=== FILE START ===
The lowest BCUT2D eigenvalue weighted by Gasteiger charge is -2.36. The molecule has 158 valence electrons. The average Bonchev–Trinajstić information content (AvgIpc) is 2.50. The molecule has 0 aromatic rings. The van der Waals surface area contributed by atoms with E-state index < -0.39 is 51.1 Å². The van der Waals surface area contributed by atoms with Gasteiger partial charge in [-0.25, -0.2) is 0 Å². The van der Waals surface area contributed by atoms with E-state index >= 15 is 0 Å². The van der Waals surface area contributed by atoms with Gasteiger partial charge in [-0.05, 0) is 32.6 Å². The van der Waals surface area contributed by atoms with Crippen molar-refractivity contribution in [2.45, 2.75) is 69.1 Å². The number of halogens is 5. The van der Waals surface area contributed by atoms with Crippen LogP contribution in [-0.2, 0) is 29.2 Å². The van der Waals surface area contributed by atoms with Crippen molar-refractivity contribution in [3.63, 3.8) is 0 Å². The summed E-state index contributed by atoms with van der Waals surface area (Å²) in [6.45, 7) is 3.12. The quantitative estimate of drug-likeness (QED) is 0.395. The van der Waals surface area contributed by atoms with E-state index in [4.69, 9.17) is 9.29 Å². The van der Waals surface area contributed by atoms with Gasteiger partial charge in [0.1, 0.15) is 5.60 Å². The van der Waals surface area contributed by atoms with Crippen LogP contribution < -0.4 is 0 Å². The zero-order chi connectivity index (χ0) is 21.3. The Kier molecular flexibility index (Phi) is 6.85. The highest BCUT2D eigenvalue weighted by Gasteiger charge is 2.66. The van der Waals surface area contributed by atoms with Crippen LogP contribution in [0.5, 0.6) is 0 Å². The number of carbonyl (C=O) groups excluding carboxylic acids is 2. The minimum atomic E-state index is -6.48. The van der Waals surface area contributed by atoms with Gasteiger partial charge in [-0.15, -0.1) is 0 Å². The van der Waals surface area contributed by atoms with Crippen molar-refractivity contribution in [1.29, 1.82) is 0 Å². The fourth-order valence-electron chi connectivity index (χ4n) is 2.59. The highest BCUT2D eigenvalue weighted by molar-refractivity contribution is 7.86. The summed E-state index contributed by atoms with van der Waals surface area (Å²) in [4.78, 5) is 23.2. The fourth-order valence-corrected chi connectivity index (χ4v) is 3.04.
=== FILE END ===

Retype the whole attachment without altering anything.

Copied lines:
The lowest BCUT2D eigenvalue weighted by Gasteiger charge is -2.36. The molecule has 158 valence electrons. The average Bonchev–Trinajstić information content (AvgIpc) is 2.50. The molecule has 0 aromatic rings. The van der Waals surface area contributed by atoms with E-state index < -0.39 is 51.1 Å². The van der Waals surface area contributed by atoms with Gasteiger partial charge in [-0.25, -0.2) is 0 Å². The van der Waals surface area contributed by atoms with E-state index >= 15 is 0 Å². The van der Waals surface area contributed by atoms with Gasteiger partial charge in [-0.05, 0) is 32.6 Å². The van der Waals surface area contributed by atoms with Crippen molar-refractivity contribution in [2.45, 2.75) is 69.1 Å². The number of halogens is 5. The van der Waals surface area contributed by atoms with Crippen LogP contribution in [-0.2, 0) is 29.2 Å². The van der Waals surface area contributed by atoms with Crippen molar-refractivity contribution in [3.63, 3.8) is 0 Å². The summed E-state index contributed by atoms with van der Waals surface area (Å²) in [6.45, 7) is 3.12. The quantitative estimate of drug-likeness (QED) is 0.395. The van der Waals surface area contributed by atoms with E-state index in [4.69, 9.17) is 9.29 Å². The van der Waals surface area contributed by atoms with Gasteiger partial charge in [0.1, 0.15) is 5.60 Å². The van der Waals surface area contributed by atoms with Crippen LogP contribution < -0.4 is 0 Å². The zero-order chi connectivity index (χ0) is 21.3. The Kier molecular flexibility index (Phi) is 6.85. The highest BCUT2D eigenvalue weighted by Gasteiger charge is 2.66. The van der Waals surface area contributed by atoms with Crippen LogP contribution in [0.5, 0.6) is 0 Å². The number of carbonyl (C=O) groups excluding carboxylic acids is 2. The minimum atomic E-state index is -6.48. The van der Waals surface area contributed by atoms with Gasteiger partial charge in [-0.15, -0.1) is 0 Å². The van der Waals surface area contributed by atoms with Crippen molar-refractivity contribution in [1.29, 1.82) is 0 Å². The fourth-order valence-electron chi connectivity index (χ4n) is 2.59. The highest BCUT2D eigenvalue weighted by molar-refractivity contribution is 7.86. The summed E-state index contributed by atoms with van der Waals surface area (Å²) in [4.78, 5) is 23.2. The fourth-order valence-corrected chi connectivity index (χ4v) is 3.04.